According to gaming database Mobygames, officially licensed versions of Tetris have appeared on roughly 60 different gaming platforms, from the Oculus Quest to the Data Zapper M7000. Now, thanks to a new McDonald’s China promotion, you can add “giant plastic chicken nugget with an LCD screen” to that list of official Tetris ports (to say nothing of the unofficial ones).
RetroDodo has the story of this strange promotion, which is centered around the 40th anniversary of the Chicken McNugget’s premiere in 1983. That makes the protein-filled treat just a year older than Tetris itself, which was created on a Russian government mainframe computer by Alexei Pajitnov in 1984. And that, apparently, is close enough to make the game part of an International Children’s Day promotion that will “take you on the time machine leading to childhood,” according to a machine translation of the official McDonald’s China webpage announcing the machine.
A video unboxing and demonstration posted by one Chinese McDonald’s fan shows crisp shots of nugget-Tetris and its unlit LCD screen, as well as the included customization stickers and carrying case. Another unboxing video includes a better look at the back of the machine, including a removable battery pack, speaker grate, and power switch.
That second video also includes a welcome size-comparison shot with a real Chicken McNugget, showing the unit is roughly four times as large as the boot-shaped nugget on which it’s based. “This is a pretty sizable nug” as the video reviewer puts it (though it’s got nothing on the world’s largest Tetris, of course).
Nugget-Tetris‘ cheap LCD screen and sound might bring to mind the kind of cheap, unauthorized Tetris knockoffs you might find at the dollar store or flea market. But Retro Dodo’s sources shared an image of the back of the unit, which includes complete copyright, trademark, and licensing information for “Tetris logos, theme and, and Tetriminos,” as well as the game’s “trade dress.” Nice to know that the McDonald’s logo in the corner of the screen speaks to the “official” quality on display here.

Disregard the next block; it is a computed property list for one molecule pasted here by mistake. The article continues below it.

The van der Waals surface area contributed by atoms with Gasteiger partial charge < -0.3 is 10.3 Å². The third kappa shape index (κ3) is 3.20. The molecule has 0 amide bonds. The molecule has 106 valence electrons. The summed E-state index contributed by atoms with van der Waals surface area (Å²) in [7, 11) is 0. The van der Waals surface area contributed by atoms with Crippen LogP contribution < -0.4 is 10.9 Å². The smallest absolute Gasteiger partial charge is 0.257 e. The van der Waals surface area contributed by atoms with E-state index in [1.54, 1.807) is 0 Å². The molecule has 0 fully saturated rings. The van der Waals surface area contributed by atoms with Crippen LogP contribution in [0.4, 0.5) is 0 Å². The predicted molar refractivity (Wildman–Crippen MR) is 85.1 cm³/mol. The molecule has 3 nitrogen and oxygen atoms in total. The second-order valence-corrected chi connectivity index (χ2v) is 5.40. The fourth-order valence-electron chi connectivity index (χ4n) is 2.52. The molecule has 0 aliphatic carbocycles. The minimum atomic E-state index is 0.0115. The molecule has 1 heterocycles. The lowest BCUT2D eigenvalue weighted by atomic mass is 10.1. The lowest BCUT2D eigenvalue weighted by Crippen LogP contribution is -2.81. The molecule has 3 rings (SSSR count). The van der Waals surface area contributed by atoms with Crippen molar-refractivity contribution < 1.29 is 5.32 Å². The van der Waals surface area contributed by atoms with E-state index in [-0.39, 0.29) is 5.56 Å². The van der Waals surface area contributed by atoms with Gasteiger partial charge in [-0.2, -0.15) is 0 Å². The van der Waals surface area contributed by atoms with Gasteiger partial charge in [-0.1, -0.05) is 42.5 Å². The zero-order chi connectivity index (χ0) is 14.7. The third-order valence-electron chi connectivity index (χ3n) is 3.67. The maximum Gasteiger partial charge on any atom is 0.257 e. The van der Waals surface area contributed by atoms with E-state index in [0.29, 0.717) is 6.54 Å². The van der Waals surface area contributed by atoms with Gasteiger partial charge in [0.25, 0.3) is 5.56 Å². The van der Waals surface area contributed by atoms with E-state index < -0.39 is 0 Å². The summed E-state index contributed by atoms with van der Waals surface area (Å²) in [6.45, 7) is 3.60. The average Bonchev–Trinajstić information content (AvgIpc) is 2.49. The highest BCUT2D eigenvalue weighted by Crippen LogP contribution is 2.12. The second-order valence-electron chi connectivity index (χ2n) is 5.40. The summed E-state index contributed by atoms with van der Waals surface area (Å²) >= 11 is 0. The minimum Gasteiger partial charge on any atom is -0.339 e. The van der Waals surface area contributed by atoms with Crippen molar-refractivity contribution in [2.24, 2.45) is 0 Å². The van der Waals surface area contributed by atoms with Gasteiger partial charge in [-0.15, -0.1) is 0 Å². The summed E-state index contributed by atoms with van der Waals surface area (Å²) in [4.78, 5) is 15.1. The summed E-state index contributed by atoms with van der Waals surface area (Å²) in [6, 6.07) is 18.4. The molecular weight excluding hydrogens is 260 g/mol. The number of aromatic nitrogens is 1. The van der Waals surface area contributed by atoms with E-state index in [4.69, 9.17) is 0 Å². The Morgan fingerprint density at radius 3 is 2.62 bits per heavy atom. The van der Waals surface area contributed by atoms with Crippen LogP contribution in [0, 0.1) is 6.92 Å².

From a gaming perspective, the machine gains authenticity points by playing a tinny version of Korobeiniki (aka, “The Tetris song”) at launch and by including a “hard-drop” button that can send a tetromino immediately to the floor. But we definitely have to quibble with the machine’s cramped, 13×9 square playfield (much more compressed than the copyrighted 20×10 standard set by The Tetris Company) and the fact that there’s only a single large rotation button (clockwise). Still, as far as McDonald’s video game promotions are concerned, we’d definitely take this nugget-Tetris over the extremely cheap Sega-themed LCD games that were featured in American Happy Meals during the ’00s.
The fine print on the McDonald’s website says there will only be 400,000 Nugget-Tetris machines available at mainland China locations through June 27, with an additional 100,000 available to users of the Ele.me food delivery app. That means the unit—which is available with food purchase for 30 yuan (about $4.24)—could become one of the rarest officially licensed Tetris games out there, especially in the West. Just wait a decade or so and we’ll bet collectors will be sending unopened “nuggets” off to be graded by Wata Games or some other authentication service.